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RETAILCRAFT RECAP Part 1: ”Crisp in, Crisp out?” – Pepsico and Marks and Spencer

www.pepsico.com

For the 30th episode of our RetailCraft podcast, which focuses on those behind scenes of multichannel retail, we spoke to Ali Holmes of Pepsico Europe, and Megan Ludlow of Marks & Spencer.

From Dorito advent calendars, ‘metaversal’ strategies and Vodafone adverts starring David Beckham, through to innovation hubs and Colin the Caterpillar – there certainly weren’t any dull moments…

Digital Editor, Scarlette Isaac, picks out some of the best bits from part one with Ali Holmes, senior ecommerce director at Pepsico Europe. For a full transcript of the conversation, click here.

What is PepsiCo?

“Obviously, PepsiCo is Pepsi beverages, so we have the famous Pepsi brand and everything associated with that – Pepsi Max, Mountain Dew, Gatorade and so on…

“We also have a SodaStream as part of a recent acquisition in our beverages portfolio. That’s obviously a huge focus. And then we have a snacks portfolio, which is globally, largely Lays, but in the UK, you will know us as Walkers, almost the fabric brand of Britain.

“PepsiCo has an appetite for learning, pivoting and being a bit different.”

On data sharing

“I think any business now that wants to remain competitive has to have an element of data.. There is work that goes on in sharing data, obviously, where laws and dark rooms etc all exist. But some of what we’re dealing with isn’t necessarily down at the identifiable consumer or shopper or customer level.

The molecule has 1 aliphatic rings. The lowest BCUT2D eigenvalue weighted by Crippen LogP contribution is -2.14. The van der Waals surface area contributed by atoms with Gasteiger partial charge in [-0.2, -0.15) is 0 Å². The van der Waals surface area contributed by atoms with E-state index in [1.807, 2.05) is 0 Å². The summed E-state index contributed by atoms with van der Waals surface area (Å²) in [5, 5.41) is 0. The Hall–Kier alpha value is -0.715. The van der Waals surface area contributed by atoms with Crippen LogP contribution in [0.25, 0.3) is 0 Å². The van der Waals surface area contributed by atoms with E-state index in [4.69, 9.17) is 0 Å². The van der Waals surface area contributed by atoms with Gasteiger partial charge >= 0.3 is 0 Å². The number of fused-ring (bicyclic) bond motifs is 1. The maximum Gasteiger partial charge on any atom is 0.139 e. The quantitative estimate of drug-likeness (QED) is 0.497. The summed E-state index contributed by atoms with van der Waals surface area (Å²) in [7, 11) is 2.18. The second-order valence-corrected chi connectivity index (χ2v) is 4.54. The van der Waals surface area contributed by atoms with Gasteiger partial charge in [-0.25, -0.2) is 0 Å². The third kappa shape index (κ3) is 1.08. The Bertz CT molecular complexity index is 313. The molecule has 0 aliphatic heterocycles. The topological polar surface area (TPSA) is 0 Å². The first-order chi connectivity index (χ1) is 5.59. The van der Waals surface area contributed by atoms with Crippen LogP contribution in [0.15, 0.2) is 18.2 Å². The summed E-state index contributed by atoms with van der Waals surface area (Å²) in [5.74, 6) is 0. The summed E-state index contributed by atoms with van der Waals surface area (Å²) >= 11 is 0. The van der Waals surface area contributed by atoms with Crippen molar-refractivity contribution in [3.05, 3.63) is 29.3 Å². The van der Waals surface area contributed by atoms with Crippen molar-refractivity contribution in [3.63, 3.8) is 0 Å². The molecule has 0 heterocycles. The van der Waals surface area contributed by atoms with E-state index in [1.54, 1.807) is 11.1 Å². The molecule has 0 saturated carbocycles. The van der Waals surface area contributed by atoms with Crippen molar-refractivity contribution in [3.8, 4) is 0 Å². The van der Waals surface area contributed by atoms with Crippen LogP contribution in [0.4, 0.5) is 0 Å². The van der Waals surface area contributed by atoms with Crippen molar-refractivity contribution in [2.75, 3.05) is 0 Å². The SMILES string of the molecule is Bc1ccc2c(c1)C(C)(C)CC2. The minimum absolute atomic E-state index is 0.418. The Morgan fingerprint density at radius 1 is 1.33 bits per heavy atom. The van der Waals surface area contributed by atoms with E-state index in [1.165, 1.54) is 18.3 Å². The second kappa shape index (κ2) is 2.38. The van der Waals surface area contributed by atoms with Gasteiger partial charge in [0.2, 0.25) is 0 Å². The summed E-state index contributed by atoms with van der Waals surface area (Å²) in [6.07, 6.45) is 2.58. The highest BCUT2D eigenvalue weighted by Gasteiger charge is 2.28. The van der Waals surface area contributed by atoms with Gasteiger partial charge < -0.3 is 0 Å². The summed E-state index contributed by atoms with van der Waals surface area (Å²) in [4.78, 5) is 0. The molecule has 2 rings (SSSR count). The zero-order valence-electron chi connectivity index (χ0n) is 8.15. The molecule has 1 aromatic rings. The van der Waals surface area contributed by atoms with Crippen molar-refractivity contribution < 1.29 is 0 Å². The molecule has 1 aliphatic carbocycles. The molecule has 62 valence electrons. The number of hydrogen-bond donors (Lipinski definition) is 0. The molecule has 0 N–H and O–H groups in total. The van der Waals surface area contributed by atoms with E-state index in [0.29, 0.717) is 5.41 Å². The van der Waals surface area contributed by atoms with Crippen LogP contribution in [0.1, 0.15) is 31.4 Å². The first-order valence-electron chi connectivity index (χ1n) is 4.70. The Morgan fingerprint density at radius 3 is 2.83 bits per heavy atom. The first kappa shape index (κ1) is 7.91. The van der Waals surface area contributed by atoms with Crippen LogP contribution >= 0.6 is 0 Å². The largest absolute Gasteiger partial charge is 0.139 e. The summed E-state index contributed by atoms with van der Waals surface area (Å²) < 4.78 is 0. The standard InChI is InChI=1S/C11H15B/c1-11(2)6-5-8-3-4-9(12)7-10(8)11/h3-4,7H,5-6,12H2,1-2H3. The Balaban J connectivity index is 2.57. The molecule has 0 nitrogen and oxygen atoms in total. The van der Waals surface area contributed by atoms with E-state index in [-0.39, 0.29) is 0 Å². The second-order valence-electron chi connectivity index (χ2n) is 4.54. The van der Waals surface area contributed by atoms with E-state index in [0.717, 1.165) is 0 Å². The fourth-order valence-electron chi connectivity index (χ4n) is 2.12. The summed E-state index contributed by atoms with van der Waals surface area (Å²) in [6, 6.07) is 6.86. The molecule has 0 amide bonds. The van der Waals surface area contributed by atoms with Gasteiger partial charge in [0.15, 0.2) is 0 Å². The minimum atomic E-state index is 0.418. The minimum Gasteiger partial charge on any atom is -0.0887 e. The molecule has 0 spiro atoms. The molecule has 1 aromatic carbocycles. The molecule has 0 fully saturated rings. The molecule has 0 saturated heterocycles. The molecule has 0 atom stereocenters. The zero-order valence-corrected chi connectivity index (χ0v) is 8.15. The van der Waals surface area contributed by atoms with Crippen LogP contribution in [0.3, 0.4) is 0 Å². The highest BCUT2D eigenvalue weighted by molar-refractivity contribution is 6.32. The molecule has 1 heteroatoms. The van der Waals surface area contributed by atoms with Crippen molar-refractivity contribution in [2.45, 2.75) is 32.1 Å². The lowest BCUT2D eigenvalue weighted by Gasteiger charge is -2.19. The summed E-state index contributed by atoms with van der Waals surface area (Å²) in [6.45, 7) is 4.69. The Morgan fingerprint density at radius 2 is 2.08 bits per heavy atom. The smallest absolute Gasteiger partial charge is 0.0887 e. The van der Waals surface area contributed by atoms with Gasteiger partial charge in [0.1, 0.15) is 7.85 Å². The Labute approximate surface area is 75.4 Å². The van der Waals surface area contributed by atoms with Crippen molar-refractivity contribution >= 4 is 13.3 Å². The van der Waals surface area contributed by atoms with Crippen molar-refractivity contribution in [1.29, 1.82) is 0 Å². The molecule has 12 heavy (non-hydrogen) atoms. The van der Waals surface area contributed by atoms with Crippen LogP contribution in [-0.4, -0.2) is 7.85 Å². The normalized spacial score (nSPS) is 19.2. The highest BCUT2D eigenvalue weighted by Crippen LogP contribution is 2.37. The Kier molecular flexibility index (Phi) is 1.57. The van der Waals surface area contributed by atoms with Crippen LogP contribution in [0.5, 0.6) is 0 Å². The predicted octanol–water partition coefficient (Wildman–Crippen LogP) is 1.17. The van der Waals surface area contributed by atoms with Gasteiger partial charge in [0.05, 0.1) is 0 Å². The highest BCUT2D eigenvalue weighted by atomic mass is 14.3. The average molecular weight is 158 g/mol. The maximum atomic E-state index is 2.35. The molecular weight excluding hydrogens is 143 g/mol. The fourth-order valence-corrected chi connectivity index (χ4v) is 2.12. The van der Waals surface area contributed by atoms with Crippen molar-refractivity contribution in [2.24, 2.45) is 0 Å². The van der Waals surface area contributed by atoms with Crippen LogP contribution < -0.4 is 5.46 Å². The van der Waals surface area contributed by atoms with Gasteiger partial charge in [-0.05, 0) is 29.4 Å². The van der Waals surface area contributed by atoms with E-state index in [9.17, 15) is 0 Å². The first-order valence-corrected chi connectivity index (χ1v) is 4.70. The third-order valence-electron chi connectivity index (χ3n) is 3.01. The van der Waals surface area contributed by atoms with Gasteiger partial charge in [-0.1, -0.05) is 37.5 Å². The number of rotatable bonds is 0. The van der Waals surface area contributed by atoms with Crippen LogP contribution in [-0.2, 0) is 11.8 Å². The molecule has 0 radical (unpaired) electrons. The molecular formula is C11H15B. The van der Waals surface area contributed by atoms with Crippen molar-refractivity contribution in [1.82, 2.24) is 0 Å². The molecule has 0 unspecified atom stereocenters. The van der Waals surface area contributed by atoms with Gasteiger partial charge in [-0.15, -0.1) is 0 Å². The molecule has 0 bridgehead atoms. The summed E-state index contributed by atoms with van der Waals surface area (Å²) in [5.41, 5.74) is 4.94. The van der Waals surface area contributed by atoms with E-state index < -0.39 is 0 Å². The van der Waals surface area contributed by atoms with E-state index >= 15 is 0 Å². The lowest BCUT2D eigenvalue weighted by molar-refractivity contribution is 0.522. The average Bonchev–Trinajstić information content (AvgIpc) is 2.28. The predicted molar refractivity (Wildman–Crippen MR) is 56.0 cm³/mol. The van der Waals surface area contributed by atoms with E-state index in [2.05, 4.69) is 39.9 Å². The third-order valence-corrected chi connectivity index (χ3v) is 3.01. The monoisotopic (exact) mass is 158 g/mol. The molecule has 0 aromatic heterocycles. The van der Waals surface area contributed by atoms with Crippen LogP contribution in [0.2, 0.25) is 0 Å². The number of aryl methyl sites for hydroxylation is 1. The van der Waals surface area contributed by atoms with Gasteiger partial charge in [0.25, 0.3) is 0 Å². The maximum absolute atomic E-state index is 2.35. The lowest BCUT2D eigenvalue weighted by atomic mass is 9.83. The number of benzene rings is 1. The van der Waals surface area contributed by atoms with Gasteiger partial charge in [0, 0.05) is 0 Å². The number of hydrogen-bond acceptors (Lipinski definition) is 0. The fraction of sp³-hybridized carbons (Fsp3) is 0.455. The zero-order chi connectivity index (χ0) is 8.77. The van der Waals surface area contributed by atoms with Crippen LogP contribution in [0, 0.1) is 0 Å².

“A lot of it is macro trends. So clearly the stuff that we would work on with our retail partners would be shared directly with the retail partner. There will be complimentary products that we will work with, there is a, as I often joke in our European teams, a British obsession with a packet of crisps with your lunch.

“Last year, we did a fantastic “#crispIN or crispOUT” campaign about do you have your crisp in the sandwich or crisp out? And it turns out it’s quite polarising.”

Where next?

“I think we’re progressing. I think we’re hungry to learn. We are a business that doesn’t have direct-to-consumer operations at scale that some other big CPGs have either developed or acquired.

“So we may not have a D2C business the size of Nespresso, but we have certainly

got operations that are telling us learnings that can then help us have a conversation with a leading retailer because we’ve got that first-party retail knowledge to a certain extent from some of the things that we do.”

To find out more, listen to the full podcast on Apple Music or Spotify now.

For a full transcript of episode 30, complete with glossary definitions, fact packs and useful links, click here.

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